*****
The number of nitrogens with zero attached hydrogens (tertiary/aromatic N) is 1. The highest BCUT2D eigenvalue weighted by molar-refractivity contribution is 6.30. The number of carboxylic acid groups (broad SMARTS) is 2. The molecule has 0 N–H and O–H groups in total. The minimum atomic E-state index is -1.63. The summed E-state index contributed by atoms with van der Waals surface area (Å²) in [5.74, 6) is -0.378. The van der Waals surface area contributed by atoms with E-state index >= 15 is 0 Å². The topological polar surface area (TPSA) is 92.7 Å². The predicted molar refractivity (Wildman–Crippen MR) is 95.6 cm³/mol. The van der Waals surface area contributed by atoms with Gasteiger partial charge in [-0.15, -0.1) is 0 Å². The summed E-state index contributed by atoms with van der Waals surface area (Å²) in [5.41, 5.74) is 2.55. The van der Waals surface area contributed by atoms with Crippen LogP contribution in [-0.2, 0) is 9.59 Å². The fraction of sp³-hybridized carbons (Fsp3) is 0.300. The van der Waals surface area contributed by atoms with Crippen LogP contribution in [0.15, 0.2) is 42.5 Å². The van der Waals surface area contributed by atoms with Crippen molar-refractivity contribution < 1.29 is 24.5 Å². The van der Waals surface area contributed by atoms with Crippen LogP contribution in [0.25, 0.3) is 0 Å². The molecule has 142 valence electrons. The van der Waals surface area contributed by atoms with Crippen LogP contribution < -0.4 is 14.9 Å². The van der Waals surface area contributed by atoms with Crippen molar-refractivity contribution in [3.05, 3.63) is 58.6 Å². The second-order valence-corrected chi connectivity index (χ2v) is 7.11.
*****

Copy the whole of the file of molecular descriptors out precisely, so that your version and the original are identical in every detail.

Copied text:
The number of nitrogens with zero attached hydrogens (tertiary/aromatic N) is 1. The highest BCUT2D eigenvalue weighted by molar-refractivity contribution is 6.30. The number of carboxylic acid groups (broad SMARTS) is 2. The molecule has 0 N–H and O–H groups in total. The minimum atomic E-state index is -1.63. The summed E-state index contributed by atoms with van der Waals surface area (Å²) in [5.74, 6) is -0.378. The van der Waals surface area contributed by atoms with E-state index >= 15 is 0 Å². The topological polar surface area (TPSA) is 92.7 Å². The predicted molar refractivity (Wildman–Crippen MR) is 95.6 cm³/mol. The van der Waals surface area contributed by atoms with Gasteiger partial charge in [-0.15, -0.1) is 0 Å². The summed E-state index contributed by atoms with van der Waals surface area (Å²) in [5.41, 5.74) is 2.55. The van der Waals surface area contributed by atoms with Crippen LogP contribution in [-0.2, 0) is 9.59 Å². The fraction of sp³-hybridized carbons (Fsp3) is 0.300. The van der Waals surface area contributed by atoms with Crippen LogP contribution in [0.15, 0.2) is 42.5 Å². The van der Waals surface area contributed by atoms with Crippen molar-refractivity contribution < 1.29 is 24.5 Å². The van der Waals surface area contributed by atoms with Crippen LogP contribution in [0.25, 0.3) is 0 Å². The molecule has 142 valence electrons. The van der Waals surface area contributed by atoms with Crippen LogP contribution < -0.4 is 14.9 Å². The van der Waals surface area contributed by atoms with Crippen molar-refractivity contribution in [3.05, 3.63) is 58.6 Å². The second-order valence-corrected chi connectivity index (χ2v) is 7.11.